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Old 12-12-2016, 09:22 AM   #16
Habitual
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Live Mediums don't require partitioning to "try".

Burn
boot
"Try" #is the usual description
 
Old 12-12-2016, 09:30 AM   #17
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I'd go light on the install\DE &c, heavy on games once you find one you like... (cough, cough Debian testing.)
 
Old 12-13-2016, 11:44 AM   #18
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>>>I am a little lost at why dual booting is really even necessary? You have just finished saying you have bought a new pc, which I assume will be some form of Windows, so why not just install linux over the top of the old pc all together?

Although this is the lazy easy way of doing it I recommend learning to dual boot. It is good practice in case you later want to put Linux on your new fast PC as well. It is much less risky using an old PC that you care less about.

>>>Another good strategy is to get a copy of VirtualBox (it's free ...), and to run Linux on top of Windows in a virtual machine.

While this is an easy way of trying Linux it is much less efficient to run especially on older hardware.

>>>Installing Linux to replace Windows on a machine is pretty easy. Installing to dual boot CAN be pretty easy, if the installer can reduce the windows partition without loss, but is a slightly greater risk.

You wouldn't use the linux installer to do this. You would use Windows to shrink the Windows partition as others have said.

>>>I'd install linux to the completely separate PC to greatly simplify the process. Dual boot can be done, but can be a pain. Many tears may be shed if you're inexperienced with that particular process.

So you want the OP to get a third PC. They already have an old Windows PC to play with.

>>>You would not need to mess with partitions this way. Mint installer will nuke'em all for you.

With the lazy way you won't learn anything. Besides what is the danger in "messing with partitions" that you are recommending they 'nuke'. If it works they learn something for the future. If not it won't be any worse than what you are suggesting. You are apparently worried about them damaging partitions that you want them to wipe.
 
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Old 12-13-2016, 12:02 PM   #19
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When I started with Linux, dual-booting was the norm for newbies. People would defrag their Windows partition, shrink it with Partition Magic, and then install Linux in the empty space. The day you finally got rid of the Windows partition was a recognised rite of passage.
 
Old 12-14-2016, 09:31 AM   #20
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Quote:
Originally Posted by hazel View Post
When I started with Linux, dual-booting was the norm for newbies. People would defrag their Windows partition, shrink it with Partition Magic, and then install Linux in the empty space. The day you finally got rid of the Windows partition was a recognised rite of passage.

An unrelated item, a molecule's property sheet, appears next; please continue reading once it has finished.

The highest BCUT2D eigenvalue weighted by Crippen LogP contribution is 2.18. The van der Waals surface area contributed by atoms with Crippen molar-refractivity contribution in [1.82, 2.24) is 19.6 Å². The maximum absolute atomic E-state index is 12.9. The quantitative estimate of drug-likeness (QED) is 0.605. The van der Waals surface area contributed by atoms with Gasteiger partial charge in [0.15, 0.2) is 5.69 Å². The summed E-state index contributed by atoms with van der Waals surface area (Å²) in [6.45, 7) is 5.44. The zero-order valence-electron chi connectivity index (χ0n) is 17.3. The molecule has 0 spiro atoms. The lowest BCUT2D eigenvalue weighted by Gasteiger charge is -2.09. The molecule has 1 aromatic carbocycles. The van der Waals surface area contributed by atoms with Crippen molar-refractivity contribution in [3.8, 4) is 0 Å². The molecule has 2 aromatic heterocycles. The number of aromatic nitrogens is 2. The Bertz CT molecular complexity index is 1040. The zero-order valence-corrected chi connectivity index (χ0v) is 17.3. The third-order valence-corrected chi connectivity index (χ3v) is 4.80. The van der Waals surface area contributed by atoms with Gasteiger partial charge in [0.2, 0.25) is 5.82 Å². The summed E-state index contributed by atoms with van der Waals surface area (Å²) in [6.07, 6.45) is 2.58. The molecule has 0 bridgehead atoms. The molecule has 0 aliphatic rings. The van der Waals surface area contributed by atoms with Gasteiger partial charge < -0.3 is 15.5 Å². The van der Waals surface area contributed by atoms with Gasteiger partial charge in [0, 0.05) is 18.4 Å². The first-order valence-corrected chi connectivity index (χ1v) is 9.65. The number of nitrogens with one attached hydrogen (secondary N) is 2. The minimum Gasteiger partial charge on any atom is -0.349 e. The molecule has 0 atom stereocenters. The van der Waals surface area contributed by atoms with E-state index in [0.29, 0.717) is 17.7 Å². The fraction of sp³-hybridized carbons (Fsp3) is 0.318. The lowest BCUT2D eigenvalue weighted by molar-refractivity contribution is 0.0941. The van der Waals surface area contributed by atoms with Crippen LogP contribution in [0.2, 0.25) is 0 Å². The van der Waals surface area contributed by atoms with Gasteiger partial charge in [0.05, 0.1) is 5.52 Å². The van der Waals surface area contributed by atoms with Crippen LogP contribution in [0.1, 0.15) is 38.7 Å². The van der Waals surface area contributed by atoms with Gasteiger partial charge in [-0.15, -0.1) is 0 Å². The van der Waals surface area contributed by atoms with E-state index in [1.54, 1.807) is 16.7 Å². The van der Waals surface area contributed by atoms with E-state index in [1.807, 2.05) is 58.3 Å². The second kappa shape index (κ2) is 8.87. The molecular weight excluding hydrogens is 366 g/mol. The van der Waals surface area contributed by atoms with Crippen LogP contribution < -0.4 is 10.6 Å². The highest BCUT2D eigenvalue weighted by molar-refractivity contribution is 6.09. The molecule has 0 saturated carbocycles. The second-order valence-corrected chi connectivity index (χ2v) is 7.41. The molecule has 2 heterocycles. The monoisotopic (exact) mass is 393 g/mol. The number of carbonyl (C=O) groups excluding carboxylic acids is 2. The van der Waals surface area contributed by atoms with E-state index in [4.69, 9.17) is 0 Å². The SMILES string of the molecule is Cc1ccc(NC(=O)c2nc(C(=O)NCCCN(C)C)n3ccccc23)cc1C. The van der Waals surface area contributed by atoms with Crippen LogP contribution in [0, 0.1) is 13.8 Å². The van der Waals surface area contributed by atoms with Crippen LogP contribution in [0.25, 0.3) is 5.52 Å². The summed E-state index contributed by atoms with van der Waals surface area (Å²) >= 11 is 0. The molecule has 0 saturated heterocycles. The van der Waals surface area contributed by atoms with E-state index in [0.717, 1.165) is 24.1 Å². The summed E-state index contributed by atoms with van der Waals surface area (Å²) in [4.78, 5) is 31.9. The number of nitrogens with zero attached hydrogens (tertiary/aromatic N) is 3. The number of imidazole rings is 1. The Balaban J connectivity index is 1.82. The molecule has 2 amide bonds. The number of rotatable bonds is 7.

True, but considering how anal Microsoft and many support vendors are about supporting only Windows (and often requiring more money for everything) I can understand why a new user might want to preserve the Windows that came with the device, and not want to risk messing up those partitions.

Windows machines once came with Windows install media. Later they came with a program that would CREATE Windows install media pre-registered for your hardware for recovery purposes. If you messed things up you could aways re-install. Today you need the registration and product keys and pull them from online sources (which they disable at will) a limited number of times. If you need Windows to keep your hardware supported, the risk is real.

Some of us really do not care and routinely re-load everything anyway, but the viewpoint is valid and I respect it. For those users, live media and virtualization are a godsend!
 
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Old 12-20-2016, 10:36 AM   #21
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All sorts of good suggestions here so far. I was you 8 years ago. Today, all my laptops are dual-boot : I've reduced the Windows partition that comes with the computer to the minimum required ... usually around 80Gb, and set linux up as my primary OS. My home network is also built around a linux server, sharing files via Samba for Win clients and nfs for linux clients.

I agree it's best to start simple, though. IMHO, from simplest to more complex:

1) Live CD / DVD ... dead easy and riskless
2) Virtualized install using Virtualbox on Windows
3) Dual booting a native linux install.

Have fun !
 
Old 12-21-2016, 08:14 PM   #22
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Windows makes it hard to install linux - on purpose

Does Microsoft make it hard for new laptops running their OS
to partition and make way for Linux. Say for instance you got rid of Windows
OS all together would it affect the newer laptops function? Specific mention to
recovery keys (factory reset)if you decided to keep the windows os and linux running together.
Would you lose the factory reset for Win OS if you partition?

Last edited by linux-man; 12-21-2016 at 08:15 PM.
 
Old 12-21-2016, 08:48 PM   #23
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If you just want to investigate a basic Linux you can go with one of the Puppy versions. I tried Slacko Puppy. Can run it from a CD.

As to dual boot:

I am new to Slackware myself so take my advice based on that.

I downloaded the iso for Gparted and used that to partition the drive. Basically I divided the hard drive in half. I did make a small partition (about twice the size of my RAM) for the swap partition.

I made one of the partitions NTFS for Windows. I then made the other large partition Linux and the small partition swap.

Next I loaded XP on the NTFS partition going through the whole format thing.

Then I installed Slackware on the remaining partitions (remember I had one as a swap)

Then one of the beautiful things about the Slackware install is that it ran a program called Lilo which set up the boot menu.

Last edited by johnmeehan; 12-21-2016 at 08:51 PM.
 
Old 12-22-2016, 07:53 AM   #24
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Quote:
Originally Posted by linux-man View Post
Does Microsoft make it hard for new laptops running their OS
to partition and make way for Linux. ... Would you lose the factory reset for Win OS if you partition?